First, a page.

Not too long ago I took up this topic in a blog posting, but I have to revisit it in light of even more recent developments in our contemporary culture.
Today and NBC News have said goodbye to Matt Lauer. For two decades a consistent presence and even wider influence in American homes and businesses, Lauer was the boy next door. Even if you didn’t agree with all of his politics, he was likeable, humorous, and even a bit self-deprecating. At least on screen. Most of us can hang out over morning coffee with someone willing to be a goof-off from time to time, and that was the secret to the show’s success. And what’s more red, white, and blue than the Macy’s Thanksgiving Day Parade co-hosted by Matt?
What appears to have transpired, though you and I will never know all of the details, is that for years Lauer has been sexually harassing multiple female employees. When the patriarch behaves like this, even if he’s the patriarch of a television show, people are disappointed, disillusioned, and – in the cases of these women – damaged. The damage is physical, emotional, and spiritual.
America seems to be drowning in a sea of systematic sexual sin. I plan to take up this subject, at least briefly, Sunday morning. Yes, I know it’s the Christmas season, but didn’t Christ come to set us free from the sins which imprison all of us? If that’s true – and it is – then every season is gospel season.
Last Sunday, even before the Lauer story broke, The New York Times published “The Unexamined Brutality of the Male Libido” by Stephen Marche. I’d like to share a quote from that piece: “Through sheer bulk, the string of revelations about men from Bill Cosby to Roger Ailes to Harvey Weinstein to Louis C.K. to Al Franken and, this week, to Charlie Rose and John Lasseter, have forced men to confront what they hate to think about most: the nature of men in general.”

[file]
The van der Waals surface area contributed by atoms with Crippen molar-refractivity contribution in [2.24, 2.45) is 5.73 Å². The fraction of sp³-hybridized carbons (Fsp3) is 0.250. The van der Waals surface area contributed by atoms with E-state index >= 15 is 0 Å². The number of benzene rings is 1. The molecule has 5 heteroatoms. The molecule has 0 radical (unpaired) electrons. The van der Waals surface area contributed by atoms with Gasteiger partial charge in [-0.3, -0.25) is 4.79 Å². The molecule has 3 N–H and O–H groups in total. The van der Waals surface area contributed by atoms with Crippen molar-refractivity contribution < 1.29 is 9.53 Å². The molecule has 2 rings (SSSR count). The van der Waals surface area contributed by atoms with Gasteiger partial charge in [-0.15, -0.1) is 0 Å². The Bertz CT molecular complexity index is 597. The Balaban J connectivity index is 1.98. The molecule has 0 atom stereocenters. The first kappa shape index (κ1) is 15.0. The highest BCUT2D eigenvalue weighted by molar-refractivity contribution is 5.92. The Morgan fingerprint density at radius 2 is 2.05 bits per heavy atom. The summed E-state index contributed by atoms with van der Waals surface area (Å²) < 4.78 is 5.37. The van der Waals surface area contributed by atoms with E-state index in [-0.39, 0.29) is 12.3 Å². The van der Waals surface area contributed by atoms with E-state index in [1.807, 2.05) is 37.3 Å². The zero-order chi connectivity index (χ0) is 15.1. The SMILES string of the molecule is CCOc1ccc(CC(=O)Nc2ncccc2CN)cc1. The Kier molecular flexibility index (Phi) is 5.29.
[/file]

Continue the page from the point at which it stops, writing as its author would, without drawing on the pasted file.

Isn’t that interesting? Mr. Marche has concluded that, at the heart of our current social conundrum lies “the often ugly and dangerous nature of the male libido” and “the implicit brutality of male sexuality.” We as Christians know that gender is not the real problem as much as humanness is. But it’s hard to deny that a string of powerful men has done more than enough, in terms of bad behavior, to validate the dark side of basic human nature – and to get people thinking about these issues like never before. Today’s revelations illustrate rather thoroughly what the Apostle Paul explained in First Corinthians 15:22 when he said that “in Adam all die.” That’s not a gender claim, but a universal claim.
Where are we, as God’s people, in all of this? For starters, I hope that we’re not pointing fingers. There’s plenty of blame to go around, and this era of American history should humble all of us – not swell us with pride. As I tweeted last night, “every one of us is inhabited by the depraved monster of self, and by the smug self-deception of a Pharisee.” This is a time for humility.
When Christ was born – when God took on flesh so that He could walk this earth and go all the way to the cross for us – the world was relentlessly wicked. In the Roman world, powerful men exploited everybody – sexually and otherwise. Women were deemed of little or no value. Freeborn men took wives in order to secure legal heirs, but everybody knew that they would find sexual pleasure anytime and anywhere – and with anyone – they desired: from prostitutes to their own slaves to helpless little boys. No sexual behavior was considered immoral or off-limits.
When the church was born – and when believers in Christ began to preach that all people are created in God’s image and in need of the good news of Jesus – it was globally revolutionary! It would be the church that would eventually stand up to slavery, much like the church today is actively opposing human trafficking in all its forms. It would be the church that would decry racism. It would be the church that would establish orphanages and hospitals. It would be the church that would honor the marriage relationship as God ordained it: a relationship of mutual love, submission, and gospel grace. I’m not claiming that the church has always responded as we should have, or as quickly as we should have, but I’m simply saying that gospel seeds eventually bear the fruit – as the angels announced in the Bethlehem skies – of “peace on earth, good will toward men.”
Being on “the right side of history” is way overrated. I’d rather change history. For God’s glory, let’s change things now. What say you?
Today may be done. Who knows? But I want to remind you of the rest of Paul’s amazing verse: “For as in Adam all die, so also in Christ shall all be made alive!” There is hope for our rottenness, and that of both the male and female varieties. His name is Jesus. He is risen from the dead. He forgives sin. His grace is enough for this season of chaos and crisis. And His grace is enough for eternity.